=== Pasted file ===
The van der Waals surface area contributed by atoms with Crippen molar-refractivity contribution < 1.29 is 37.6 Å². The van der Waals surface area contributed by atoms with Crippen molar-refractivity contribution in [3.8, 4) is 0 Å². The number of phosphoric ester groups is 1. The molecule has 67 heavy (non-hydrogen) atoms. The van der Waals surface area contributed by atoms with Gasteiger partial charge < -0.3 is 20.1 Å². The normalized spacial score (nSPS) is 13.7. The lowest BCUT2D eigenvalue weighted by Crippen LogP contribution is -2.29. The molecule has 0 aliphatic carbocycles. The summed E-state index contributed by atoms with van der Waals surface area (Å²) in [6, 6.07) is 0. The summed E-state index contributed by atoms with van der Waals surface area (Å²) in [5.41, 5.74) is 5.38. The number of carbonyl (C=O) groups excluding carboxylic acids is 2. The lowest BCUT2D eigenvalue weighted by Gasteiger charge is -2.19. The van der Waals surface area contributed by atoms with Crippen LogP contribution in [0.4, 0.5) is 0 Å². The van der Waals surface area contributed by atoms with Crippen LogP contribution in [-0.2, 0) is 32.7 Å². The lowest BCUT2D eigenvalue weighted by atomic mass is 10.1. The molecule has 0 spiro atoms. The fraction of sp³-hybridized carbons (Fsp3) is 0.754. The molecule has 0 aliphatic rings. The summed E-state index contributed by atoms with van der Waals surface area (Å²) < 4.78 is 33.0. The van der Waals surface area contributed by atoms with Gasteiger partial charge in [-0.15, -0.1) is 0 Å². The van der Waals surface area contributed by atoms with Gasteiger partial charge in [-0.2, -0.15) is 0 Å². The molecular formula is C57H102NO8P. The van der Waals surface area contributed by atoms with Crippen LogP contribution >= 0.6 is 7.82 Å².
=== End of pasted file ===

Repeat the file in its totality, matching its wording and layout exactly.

The van der Waals surface area contributed by atoms with Crippen molar-refractivity contribution < 1.29 is 37.6 Å². The van der Waals surface area contributed by atoms with Crippen molar-refractivity contribution in [3.8, 4) is 0 Å². The number of phosphoric ester groups is 1. The molecule has 67 heavy (non-hydrogen) atoms. The van der Waals surface area contributed by atoms with Gasteiger partial charge < -0.3 is 20.1 Å². The normalized spacial score (nSPS) is 13.7. The lowest BCUT2D eigenvalue weighted by Crippen LogP contribution is -2.29. The molecule has 0 aliphatic carbocycles. The summed E-state index contributed by atoms with van der Waals surface area (Å²) in [6, 6.07) is 0. The summed E-state index contributed by atoms with van der Waals surface area (Å²) in [5.41, 5.74) is 5.38. The number of carbonyl (C=O) groups excluding carboxylic acids is 2. The lowest BCUT2D eigenvalue weighted by Gasteiger charge is -2.19. The van der Waals surface area contributed by atoms with Crippen LogP contribution in [0.4, 0.5) is 0 Å². The van der Waals surface area contributed by atoms with Crippen LogP contribution in [-0.2, 0) is 32.7 Å². The lowest BCUT2D eigenvalue weighted by atomic mass is 10.1. The molecule has 0 spiro atoms. The fraction of sp³-hybridized carbons (Fsp3) is 0.754. The molecule has 0 aliphatic rings. The summed E-state index contributed by atoms with van der Waals surface area (Å²) < 4.78 is 33.0. The van der Waals surface area contributed by atoms with Gasteiger partial charge in [-0.15, -0.1) is 0 Å². The van der Waals surface area contributed by atoms with Gasteiger partial charge in [-0.2, -0.15) is 0 Å². The molecular formula is C57H102NO8P. The van der Waals surface area contributed by atoms with Crippen LogP contribution >= 0.6 is 7.82 Å².